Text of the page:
By Eliza Gray
December 18, 2014

Three new sexual assaults were reported over the weekend to Princeton University police, at a time when colleges and universities are under increasing national scrutiny for how they handle sexual assault allegations.

Two of the incidents were reported on Friday and one on Saturday, the Times of Trenton reports. Two of the reported incidents—both involving unwanted fondling—allegedly occurred over the last month at eating clubs, co-ed social clubs at Princeton. The third report alleged sexual activity while incapacitated during the 2012-2013 school year.

Reporting of sexual assault is generally considered a good sign because it indicates that the culture at an institution makes victims feel safe to report. Raising reporting has been one of the signature goals of the federal-government’s months-long initiative to improve the handling of sexual assaults on campus.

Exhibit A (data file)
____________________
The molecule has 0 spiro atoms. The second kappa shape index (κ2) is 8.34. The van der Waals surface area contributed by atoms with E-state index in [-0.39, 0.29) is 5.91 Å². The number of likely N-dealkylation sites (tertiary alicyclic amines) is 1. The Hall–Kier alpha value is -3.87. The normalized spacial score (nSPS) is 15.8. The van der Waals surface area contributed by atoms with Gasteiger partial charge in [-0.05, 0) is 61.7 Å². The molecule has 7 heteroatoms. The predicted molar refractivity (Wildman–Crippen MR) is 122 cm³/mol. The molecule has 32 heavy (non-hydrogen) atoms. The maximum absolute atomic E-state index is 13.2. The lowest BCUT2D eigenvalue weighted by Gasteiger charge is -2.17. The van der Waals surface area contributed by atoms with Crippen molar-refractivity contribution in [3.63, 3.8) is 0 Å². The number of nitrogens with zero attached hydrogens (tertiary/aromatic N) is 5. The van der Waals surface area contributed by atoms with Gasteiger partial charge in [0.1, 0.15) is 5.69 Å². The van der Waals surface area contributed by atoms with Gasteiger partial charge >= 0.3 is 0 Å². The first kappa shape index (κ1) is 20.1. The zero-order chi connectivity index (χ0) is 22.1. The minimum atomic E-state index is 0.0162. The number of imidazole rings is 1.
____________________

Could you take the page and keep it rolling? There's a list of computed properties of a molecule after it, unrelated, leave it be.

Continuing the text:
MORE: The sexual assault crisis on America’s campuses

Princeton has made a number of changes to its handling of sexual assault cases over the last several months, in response to a federal inquiry. It’s unclear if those changes played any role in empowering students to come forward.

In September, under pressure from the federal government, Princeton became the last Ivy League school to lower its standard of proof for sexual assault violations. Following that decision, the school reached a settlement agreement with the federal government ending an investigation into Princeton’s handling of sexual assault. In December, two student officers were stripped of their titles at the Princeton eating club Tiger Inn, after they sent emails ridiculing women including one that contained a sexually explicit photograph.

 

Contact us at editors@time.com.

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